We made it over the Cerro but got lost in San Jose and it took us quite some time to reach our destination, Alajuela. Our host, who had expected us the day before had left to the US and we had to find the house- and dog- and catsitter, David from Georgia, to let us in. Thank God a neighbour helped us to locate David II in an internet cafe. As a little treat to Murphy Nicky got lost on her way back from the internet cafe. The grand finale was definately when Daisy, our hosts little dog, made her business under the living room table when we where out on Sunday.
Anyway, despite Murphy's little treats we had a wonderful time in Costa Rica. It was a pleasure meeting David II and we had lots of laughs, especially on Sunday night when we went to the karakoke night at the local pub.

The way back to Panama was rainy and foggy but we made it over the border without further problems. Nicky left us in Penonome to take the bus to Panama and we went home to El Valle where I spend my last night in David´s beautiful house. Despite the rain and Murphy I had a fantastic time with David and his friends. Thanks for everything, David!

Thursday, November 20, 2008

Oh wie schoen ist Panama :-)

After a great breakfast on the Sunday market in Manaus Eric and Silvio took me to the airport. Even though we had only met a couple of days before it was really sad to say goodbye - we've had so much fun mixing languages, singing a Portuguese version of Jingle bells and many Edith Piaf songs in the car. Thank you so much, merci beaucoup! :-)

I had a stand-by ticket on COPA and thank God the flight was only half full and I got a seat right away. Contacting my couchsurfing host, Daniel, was not that easy. I had no coins and the machine selling phone cards was broken. I finally decided to call him via a credit card phone but I only got his voice message. It was already past 9pm and I had neither a guide book on Panama nor the number or address of a hostel. Just when I was starting to worry a bit some ladies gave me some coins, I tried to call him again ' and this time I was lucky. He gave me the directions to his appartment and I made it there without further problems. Daniels girlfriend from Germany came over and we watched 'The Devil wears Prada' together.

On Monday morning Daniel had to work but he managed to take some time off and take me to the Canal museum at Miraflores Locks. On Monday afternoon I met with David, my couchsurfing for the next 4 days and we drove to the beautiful green little city of El Valle de Anton.

Tuesday, November 18, 2008

Museu do Seringueiro

Me, Igor, Silvio and Eric in a 'seringueiro' hut.

On Sunday Eric suggested to visit the Museu do Seringal Vila Paraíso, a 25 min. boat ride from Ponta Negra and Silvio and Igor joined us. The museum is a re-creation of a rubber plantation from the early 1900s. The reconstructed buildings - the luxurious mansion of the rubber baron, a little store, a church, a rubber tappers shack and a tent like smoke house where the latex where processed - were based on detailed descriptions and maps that were written and drawn by a Portugese author who lived on the plantation while it was operating.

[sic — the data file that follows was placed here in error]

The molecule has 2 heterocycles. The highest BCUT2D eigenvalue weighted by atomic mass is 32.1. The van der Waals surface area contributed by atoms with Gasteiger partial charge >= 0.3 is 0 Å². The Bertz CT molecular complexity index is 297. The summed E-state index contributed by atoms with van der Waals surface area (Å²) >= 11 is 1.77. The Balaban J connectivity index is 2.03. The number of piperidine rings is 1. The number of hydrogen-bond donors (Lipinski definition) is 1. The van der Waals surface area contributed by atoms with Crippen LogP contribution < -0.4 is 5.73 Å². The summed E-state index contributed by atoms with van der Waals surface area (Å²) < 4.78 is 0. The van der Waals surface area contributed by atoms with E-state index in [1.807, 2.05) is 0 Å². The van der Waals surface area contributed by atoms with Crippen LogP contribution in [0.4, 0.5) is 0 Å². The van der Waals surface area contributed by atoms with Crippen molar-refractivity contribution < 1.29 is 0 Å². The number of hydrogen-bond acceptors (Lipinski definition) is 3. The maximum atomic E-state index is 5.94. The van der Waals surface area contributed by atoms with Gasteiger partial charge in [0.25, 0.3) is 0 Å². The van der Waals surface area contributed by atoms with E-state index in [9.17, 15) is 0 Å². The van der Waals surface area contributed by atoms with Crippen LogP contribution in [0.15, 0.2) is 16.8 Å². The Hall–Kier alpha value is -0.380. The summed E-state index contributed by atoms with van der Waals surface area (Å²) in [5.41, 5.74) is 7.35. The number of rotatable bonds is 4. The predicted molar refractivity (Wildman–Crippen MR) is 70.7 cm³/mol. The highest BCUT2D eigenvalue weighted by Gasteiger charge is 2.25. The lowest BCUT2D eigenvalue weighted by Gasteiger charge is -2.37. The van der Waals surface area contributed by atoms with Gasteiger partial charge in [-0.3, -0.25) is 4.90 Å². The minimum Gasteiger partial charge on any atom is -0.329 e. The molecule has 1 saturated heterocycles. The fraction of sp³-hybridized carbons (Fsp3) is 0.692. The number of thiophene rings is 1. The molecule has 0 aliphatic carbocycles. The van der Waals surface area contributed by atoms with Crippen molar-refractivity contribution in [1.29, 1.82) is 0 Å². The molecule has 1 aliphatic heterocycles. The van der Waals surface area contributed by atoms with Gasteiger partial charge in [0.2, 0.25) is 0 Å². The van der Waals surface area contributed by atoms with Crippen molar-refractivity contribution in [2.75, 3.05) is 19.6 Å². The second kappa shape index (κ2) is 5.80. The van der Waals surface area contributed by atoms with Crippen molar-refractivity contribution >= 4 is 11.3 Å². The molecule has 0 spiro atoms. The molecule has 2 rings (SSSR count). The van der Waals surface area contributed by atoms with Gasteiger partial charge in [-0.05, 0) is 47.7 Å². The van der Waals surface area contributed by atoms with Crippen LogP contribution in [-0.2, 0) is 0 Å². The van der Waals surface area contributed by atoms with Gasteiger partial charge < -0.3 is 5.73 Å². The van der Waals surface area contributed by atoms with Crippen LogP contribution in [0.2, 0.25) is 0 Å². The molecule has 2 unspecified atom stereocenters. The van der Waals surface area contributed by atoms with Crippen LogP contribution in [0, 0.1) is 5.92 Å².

We were the only visitors and our guide Judith who was very enthusiastic as well about the process of rubber production as about the social conditions of this industry gave us a very good insight on what life had been like for the seringueiros (the rubber tappers) and the seringalista (the rubber baron).

At first we visited the luxurious house of the rubber baron - decorated with finest European furniture and materials . Judith pointed out the crystal beer bottles imported from Germany and the crates of French champagne. She also explained to us that the clothes, of European origin, of course, were sent back to Europe for cleaning. A costly and timely procedure - but affordable for the rubber barons who lit their Cuban cigars with dollar bills, as she told us. Even though they lived deep in the Amazon forest, the rubber barons enjoyed a luxurious and decadent lifestyle, letting them forget the hot and humid climate.

The life of the seringueiros, the rubber tappers, on the contrary was very cruel. Even though they were free in theory, they lived as slaves. They had to exchange the rubber they produced for food and tools in the little shop owned by the seringalista. They scarcely would accumulate enough money to travel back to their families and if they did so they were likely to be assaulted and killed on the way.

The work day of the seringueiros began at 2:00am when, wearing a kind of hat with a oil lantern, they started cutting the tree
s and hanging a little tin under each cut. They would tap up to 150 trees each day. After cutting all the trees they would collect the liquid rubber milk from the little tins and fill it in one big bucket. They had to collect the rubber milk before sun came up as the heat would make the milk go solid. After collecting the rubber milk the seringueiro would light a smoking fire in the so called smoke house and pour the liquid rubber milk over the smoke on a wooden stick. The smoke would make the rubber solid and also cause the typical dark grey colour.

Judith showed us the whole process and pointed out the many difficulties and dangers involved. She was so passionate about it, especially about the living conditions of the seringueiros and answered all our questions.